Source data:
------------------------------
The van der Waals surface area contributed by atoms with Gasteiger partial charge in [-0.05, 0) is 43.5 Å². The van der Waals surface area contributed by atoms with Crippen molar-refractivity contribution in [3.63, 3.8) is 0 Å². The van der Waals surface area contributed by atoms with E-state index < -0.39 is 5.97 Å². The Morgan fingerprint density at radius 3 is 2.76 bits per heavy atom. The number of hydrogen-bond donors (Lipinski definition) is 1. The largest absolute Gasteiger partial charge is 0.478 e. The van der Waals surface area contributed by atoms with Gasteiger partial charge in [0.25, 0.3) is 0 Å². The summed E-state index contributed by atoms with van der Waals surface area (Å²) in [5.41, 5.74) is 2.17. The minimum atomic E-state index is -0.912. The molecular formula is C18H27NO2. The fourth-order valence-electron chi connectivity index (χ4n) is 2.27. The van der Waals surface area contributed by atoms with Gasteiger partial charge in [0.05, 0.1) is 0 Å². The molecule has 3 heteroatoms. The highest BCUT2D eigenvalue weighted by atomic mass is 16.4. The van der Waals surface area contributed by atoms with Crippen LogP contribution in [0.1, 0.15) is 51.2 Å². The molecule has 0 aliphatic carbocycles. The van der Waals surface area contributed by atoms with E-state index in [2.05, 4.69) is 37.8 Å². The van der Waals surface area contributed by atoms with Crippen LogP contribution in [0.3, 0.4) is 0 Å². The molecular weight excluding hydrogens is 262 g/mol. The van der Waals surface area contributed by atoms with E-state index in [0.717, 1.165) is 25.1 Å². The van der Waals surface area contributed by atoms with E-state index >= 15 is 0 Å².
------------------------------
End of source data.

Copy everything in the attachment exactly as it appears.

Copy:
The van der Waals surface area contributed by atoms with Gasteiger partial charge in [-0.05, 0) is 43.5 Å². The van der Waals surface area contributed by atoms with Crippen molar-refractivity contribution in [3.63, 3.8) is 0 Å². The van der Waals surface area contributed by atoms with E-state index < -0.39 is 5.97 Å². The Morgan fingerprint density at radius 3 is 2.76 bits per heavy atom. The number of hydrogen-bond donors (Lipinski definition) is 1. The largest absolute Gasteiger partial charge is 0.478 e. The van der Waals surface area contributed by atoms with Gasteiger partial charge in [0.25, 0.3) is 0 Å². The summed E-state index contributed by atoms with van der Waals surface area (Å²) in [5.41, 5.74) is 2.17. The minimum atomic E-state index is -0.912. The molecular formula is C18H27NO2. The fourth-order valence-electron chi connectivity index (χ4n) is 2.27. The van der Waals surface area contributed by atoms with Gasteiger partial charge in [0.05, 0.1) is 0 Å². The molecule has 3 heteroatoms. The highest BCUT2D eigenvalue weighted by atomic mass is 16.4. The van der Waals surface area contributed by atoms with Crippen LogP contribution in [0.1, 0.15) is 51.2 Å². The molecule has 0 aliphatic carbocycles. The van der Waals surface area contributed by atoms with E-state index in [2.05, 4.69) is 37.8 Å². The van der Waals surface area contributed by atoms with Crippen LogP contribution in [0.3, 0.4) is 0 Å². The molecular weight excluding hydrogens is 262 g/mol. The van der Waals surface area contributed by atoms with E-state index in [0.717, 1.165) is 25.1 Å². The van der Waals surface area contributed by atoms with E-state index >= 15 is 0 Å².